Wang Chao, Alessandro Finamore, Lixuan Yang, Kevin Fauvel, Dario Rossi
The recent success of Artificial Intelligence (AI) is rooted into several concomitant factors, namely theoretical progress coupled to practical availability of data and computing power. Therefore, it is not surprising that the lack of high quality data is often recognized as one of the major factors limiting AI research in several domains, and the networking domain is not excluded. Large companies have access to large data assets, that would constitute interesting benchmarks for algorithmic research in the broader scientific community. However, such datasets are private assets that are generally very difficult to share due to privacy or business sensitivity concerns.
Following numerous requests we received from the scientific community, we release AppClassNet, a commercial-grade dataset for benchmarking traffic classification and management methodologies. AppClassNet is significantly larger than the datasets generally available to the academic community in terms of both the number of samples and classes, and reaches scales similar to the popular ImageNet dataset commonly used in computer vision literature.
To avoid leak of user- and business-sensitive information, we opportunely anonymized the dataset, while empirically showing that it still represents a relevant benchmark for algorithmic research. In this paper, we describe the public dataset as well as the steps we took to avoid leakage of sensitive information while retaining relevance as a benchmark. We hope that AppClassNet can be instrumental for other researchers to address more complex commercial-grade problems in the broad field of traffic classification and management.
Download from ACM
Maxime Piraux, Tom Barbette, Nicolas Rybowski, Louis Navarre, Thomas Alfroy, Cristel Pelsser, François Michel, Olivier Bonaventure
The Internet use IP addresses to identify and locate network interfaces of connected devices. IPv4 was introduced more than 40 years ago and specifies 32-bit addresses. As the Internet grew, available IPv4 addresses eventually became exhausted more than ten years ago. The IETF designed IPv6 with a much larger addressing space consisting of 128-bit addresses, pushing back the exhaustion problem much further in the future.
In this paper, we argue that this large addressing space allows reconsidering how IP addresses are used and enables improving, simplifying and scaling the Internet. By revisiting the IPv6 addressing paradigm, we demonstrate that it opens up several research opportunities that can be investigated today. Hosts can benefit from several IPv6 addresses to improve their privacy, defeat network scanning, improve the use of several mobile access networks and their mobility as well as to increase the performance of multicore servers. Network operators can solve the multihoming problem more efficiently and without putting a burden on the BGP RIB, implement Function Chaining with Segment Routing, differentiate routing inside and outside a domain given particular network metrics and offer more fine-grained multicast services.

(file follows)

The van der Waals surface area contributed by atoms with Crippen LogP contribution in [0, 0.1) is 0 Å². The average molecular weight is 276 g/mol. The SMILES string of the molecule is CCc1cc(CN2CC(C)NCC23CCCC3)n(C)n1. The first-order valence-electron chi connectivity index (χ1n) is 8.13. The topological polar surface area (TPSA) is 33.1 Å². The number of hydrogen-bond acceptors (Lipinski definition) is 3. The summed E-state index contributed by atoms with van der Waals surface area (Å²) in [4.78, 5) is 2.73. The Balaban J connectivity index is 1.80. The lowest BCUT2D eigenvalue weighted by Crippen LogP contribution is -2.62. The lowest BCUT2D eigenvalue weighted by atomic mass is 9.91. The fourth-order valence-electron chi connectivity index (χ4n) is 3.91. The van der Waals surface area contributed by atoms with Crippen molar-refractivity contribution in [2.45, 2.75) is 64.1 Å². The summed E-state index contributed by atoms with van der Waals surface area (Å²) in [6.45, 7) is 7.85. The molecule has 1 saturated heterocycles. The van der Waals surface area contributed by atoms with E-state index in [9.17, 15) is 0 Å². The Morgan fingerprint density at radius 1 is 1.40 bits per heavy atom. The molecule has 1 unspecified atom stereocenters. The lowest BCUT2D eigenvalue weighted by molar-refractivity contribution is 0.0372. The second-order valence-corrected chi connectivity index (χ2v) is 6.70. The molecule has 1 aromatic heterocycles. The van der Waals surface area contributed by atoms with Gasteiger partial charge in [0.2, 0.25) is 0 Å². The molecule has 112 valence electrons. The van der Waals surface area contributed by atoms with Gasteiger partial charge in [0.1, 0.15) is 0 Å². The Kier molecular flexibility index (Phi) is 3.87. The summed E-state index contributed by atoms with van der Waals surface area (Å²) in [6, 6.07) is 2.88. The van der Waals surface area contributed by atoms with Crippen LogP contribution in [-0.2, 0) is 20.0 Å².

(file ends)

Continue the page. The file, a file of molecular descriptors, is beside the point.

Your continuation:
Download from ACM
This July 2022 issue contains one technical paper and two editorial notes.
The technical paper, The Packet Number Space Debate in Multipath QUIC, by Quentin De Coninck, deals with how QUIC packets should be numbered over multiple paths. This work provides a comparison between the usage of a single (shared) or multiple packet space numbers for QUIC multipath. The main outcome of the evaluation is that using multiple packet number spaces has the advantage that packet losses can be detected while maintaining a significantly lower state at the receiver. Also, it allows using fewer signalling frames at the cost of a more profound modification of the QUIC protocol.
We have two editorial notes. The first one, The multiple roles that IPv6 addresses can play in today’s Internet, by Maxime Piraux and his colleagues, argues that the large IPv6 addressing space allows reconsidering how IP addresses are used and enables improving, simplifying and scaling the Internet. The second, AppClassNet: A commercial-grade dataset for application identification research by Wang Chao and his colleagues, releases a commercial-grade dataset for benchmarking traffic classification and management methodologies. AppClassNet is significantly larger than the datasets generally available to the academic community.
I hope that you will enjoy reading this new issue and welcome comments and suggestions on CCR Online (https://ccronline.sigcomm.org) or by email at ccr-editor at sigcomm.org.
Quentin De Coninck
With a standardization process that attracted much interest, QUIC can be seen as the next general-purpose transport protocol. Still, it does not provide true multipath support yet, missing some use cases that Multipath TCP addresses. To fill that gap, the IETF recently adopted a Multipath proposal merging several proposed designs. While it focuses on its core components, there still remains one major design issue: the amount of packet number spaces that should be used. This paper provides experimental results with two different Multipath QUIC implementations based on NS3 simulations to understand the impact of using one packet number space per path or a single packet number space for the whole connection. Our results show that using one packet number space per path makes Multipath QUIC more resilient to the receiver’s heuristics to acknowledge packets and detect duplicates.
Download from ACM